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By Nigel Morris, Electric Vehicle Integration Manager, Active Building Centre

There’s no doubt that the drive to move towards a net-zero carbon society by 2050 is one of the biggest challenges currently facing UK business, particularly those with vehicle fleets.

To put it in perspective, we’ve got 30 years left to reach our agreed targets and over 70% of company fleets are still reliant on internal combustion engine (ICE) vehicles compared to only 4% with fully electric fleets. It presents a considerable challenge as we are already on the back foot in meeting our objectives. Road transport accounts for 30% of the UK’s total CO2 emissions and 23% worldwide.

The silver lining is that there are a number of solutions currently being developed, or available. These have the ability to rapidly turn the tides, encouraging a sea change in attitudes which will foster mass adoption of electric vehicles, a crucial step to significantly reducing carbon output from transport. One method to engender this shift is through the proliferation of ‘Active Buildings’.

The built environment is often overlooked when it comes to emissions but it accounts for a sizeable proportion of emissions, inextricably linked with transport and infrastructure. The way we think about our buildings could be the key to unlocking the potential of electric vehicles for company fleets, and offsetting the initial replacement costs of phasing out ICE vehicles.

Taking an Active Building approach

In brief, an Active Building is a systems approach, which supports the wider energy system by intelligently integrating renewable energy technologies for heat, power and transport. Significantly, they reduce demand on the National Grid, currently a crucial balancing factor towards mass adoption of EVs.

It’s a relatively modest proposal, but equally, it’s not as banal as tacking a solar panel to the office roof and an extra power outlet in the carpark. What we’re referring to is an intuitive system by which energy is directly generated through photovoltaic panels (or other renewable energy systems) on a building’s roof and walls, can be stored in the structure of the building itself and then released on demand through a smart management system.

The idea is that, as well as heating and powering the building, it could power vehicles too, supporting mobility needs, whether a single car or a fleet of lorries. As such, structures built according to this system present an opportunity for businesses to start switching their fleets away from fossil fuels and toward sustainable, green energy solutions.

Change will need to be gradual, and many businesses will need to be incentivised by our policy makers in order to absorb the upfront costs associated with rapid ICE scrappage and EV introduction. The best place to start will be with future builds, whether that be warehouses, headquarters or offices, before focusing on the challenges of retrofitting existing structures.

How the Active Building approach is cost-effective

Fundamentally, an Active Building will make this a cost effective move in the long term. The potential fuel savings should be a major motivator. For example, on our test site at Swansea University, our founder, Professor Dave Worsley, has covered 20,000 miles in his Nissan Leaf over the last 12 months, all powered solely by energy generated through PV panels – effectively, free fuel. It’s easy to imagine the potential on a large scale and the substantial savings which could be made on a company’s fleet cost. The long-term benefits will quickly outweigh the short-term impact.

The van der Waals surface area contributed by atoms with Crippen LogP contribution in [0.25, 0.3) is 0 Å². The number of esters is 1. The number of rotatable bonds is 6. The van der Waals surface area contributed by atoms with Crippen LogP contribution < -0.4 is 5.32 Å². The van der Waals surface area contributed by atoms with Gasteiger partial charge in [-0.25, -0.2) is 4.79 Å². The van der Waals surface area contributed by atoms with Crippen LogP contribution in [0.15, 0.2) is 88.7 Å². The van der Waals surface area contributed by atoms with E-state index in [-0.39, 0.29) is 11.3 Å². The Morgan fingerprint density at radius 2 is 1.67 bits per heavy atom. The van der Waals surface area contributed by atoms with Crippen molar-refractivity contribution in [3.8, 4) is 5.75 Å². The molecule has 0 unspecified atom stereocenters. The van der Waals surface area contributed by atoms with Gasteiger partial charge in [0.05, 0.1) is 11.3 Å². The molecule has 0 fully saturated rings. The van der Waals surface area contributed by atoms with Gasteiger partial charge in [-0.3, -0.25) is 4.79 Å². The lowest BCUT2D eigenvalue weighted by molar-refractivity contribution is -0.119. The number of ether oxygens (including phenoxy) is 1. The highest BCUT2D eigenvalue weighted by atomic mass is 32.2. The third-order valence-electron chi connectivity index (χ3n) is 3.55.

Equally, Active Buildings will contribute to a reduction in the running costs of a company’s built assets as the energy, when correctly harnessed, stored and released, can also be used to heat the building and power appliances. This will, in turn, significantly reduce energy bills and drive down internal costs.

Of course there are a few hurdles which need to be surmounted on a national scale. Chief amongst these is the lack of EV charging points, particularly in rural and remote areas, as highlighted by ACFO’s chair in a recent Fleet News article. The fact is, the more Active Buildings we have, the more charge points there will be available to drivers at regular intervals. The recent roaming agreement struck by Europe’s largest charge point providers is a step in the right direction, but it must go further. We also need buy-in from policy makers and energy suppliers.

Importantly, the next government needs to create a holistic strategy which allows for the establishment of charging points in remoter, rural areas. This will truly pave the way for EV fleets to become the norm, not the exception.

It’s our aim to develop and increase an understanding amongst fleet managers and business owners about how our structures can work harder towards a net zero carbon future. However, it must be cost effective in the long term if we are going to induce UK PLC to make a significant change to their business models. Building with electric vehicles in mind is just one way of doing it. Active Buildings offer a readily available answer.

Published December 2019 

Originally published: Fleet News